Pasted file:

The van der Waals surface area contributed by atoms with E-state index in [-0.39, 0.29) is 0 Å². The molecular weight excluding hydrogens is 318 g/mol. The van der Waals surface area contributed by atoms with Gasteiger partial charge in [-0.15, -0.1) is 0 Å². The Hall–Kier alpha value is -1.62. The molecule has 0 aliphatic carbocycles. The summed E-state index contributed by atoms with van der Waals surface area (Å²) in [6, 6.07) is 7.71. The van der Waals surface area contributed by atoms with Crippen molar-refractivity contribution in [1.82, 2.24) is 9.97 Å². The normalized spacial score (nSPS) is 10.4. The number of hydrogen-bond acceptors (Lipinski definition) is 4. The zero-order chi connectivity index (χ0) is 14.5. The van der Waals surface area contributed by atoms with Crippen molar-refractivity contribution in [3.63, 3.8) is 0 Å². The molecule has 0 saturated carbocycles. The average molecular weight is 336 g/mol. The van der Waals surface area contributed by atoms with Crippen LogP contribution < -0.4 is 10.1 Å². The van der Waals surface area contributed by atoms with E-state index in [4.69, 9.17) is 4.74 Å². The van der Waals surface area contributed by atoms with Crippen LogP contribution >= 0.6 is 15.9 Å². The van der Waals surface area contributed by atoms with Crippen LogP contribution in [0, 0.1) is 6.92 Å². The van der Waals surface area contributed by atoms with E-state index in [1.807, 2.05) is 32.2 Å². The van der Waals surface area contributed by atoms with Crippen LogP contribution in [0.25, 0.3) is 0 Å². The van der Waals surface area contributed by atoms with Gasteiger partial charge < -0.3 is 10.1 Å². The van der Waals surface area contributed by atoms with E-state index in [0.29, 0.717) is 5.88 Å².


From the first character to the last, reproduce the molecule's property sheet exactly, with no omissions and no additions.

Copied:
The van der Waals surface area contributed by atoms with E-state index in [-0.39, 0.29) is 0 Å². The molecular weight excluding hydrogens is 318 g/mol. The van der Waals surface area contributed by atoms with Gasteiger partial charge in [-0.15, -0.1) is 0 Å². The Hall–Kier alpha value is -1.62. The molecule has 0 aliphatic carbocycles. The summed E-state index contributed by atoms with van der Waals surface area (Å²) in [6, 6.07) is 7.71. The van der Waals surface area contributed by atoms with Crippen molar-refractivity contribution in [1.82, 2.24) is 9.97 Å². The normalized spacial score (nSPS) is 10.4. The number of hydrogen-bond acceptors (Lipinski definition) is 4. The zero-order chi connectivity index (χ0) is 14.5. The van der Waals surface area contributed by atoms with Crippen molar-refractivity contribution in [3.63, 3.8) is 0 Å². The molecule has 0 saturated carbocycles. The average molecular weight is 336 g/mol. The van der Waals surface area contributed by atoms with Crippen LogP contribution < -0.4 is 10.1 Å². The van der Waals surface area contributed by atoms with E-state index in [4.69, 9.17) is 4.74 Å². The van der Waals surface area contributed by atoms with Crippen LogP contribution >= 0.6 is 15.9 Å². The van der Waals surface area contributed by atoms with Crippen LogP contribution in [0, 0.1) is 6.92 Å². The van der Waals surface area contributed by atoms with E-state index in [1.807, 2.05) is 32.2 Å². The van der Waals surface area contributed by atoms with Crippen LogP contribution in [0.25, 0.3) is 0 Å². The van der Waals surface area contributed by atoms with Gasteiger partial charge < -0.3 is 10.1 Å². The van der Waals surface area contributed by atoms with E-state index in [0.29, 0.717) is 5.88 Å².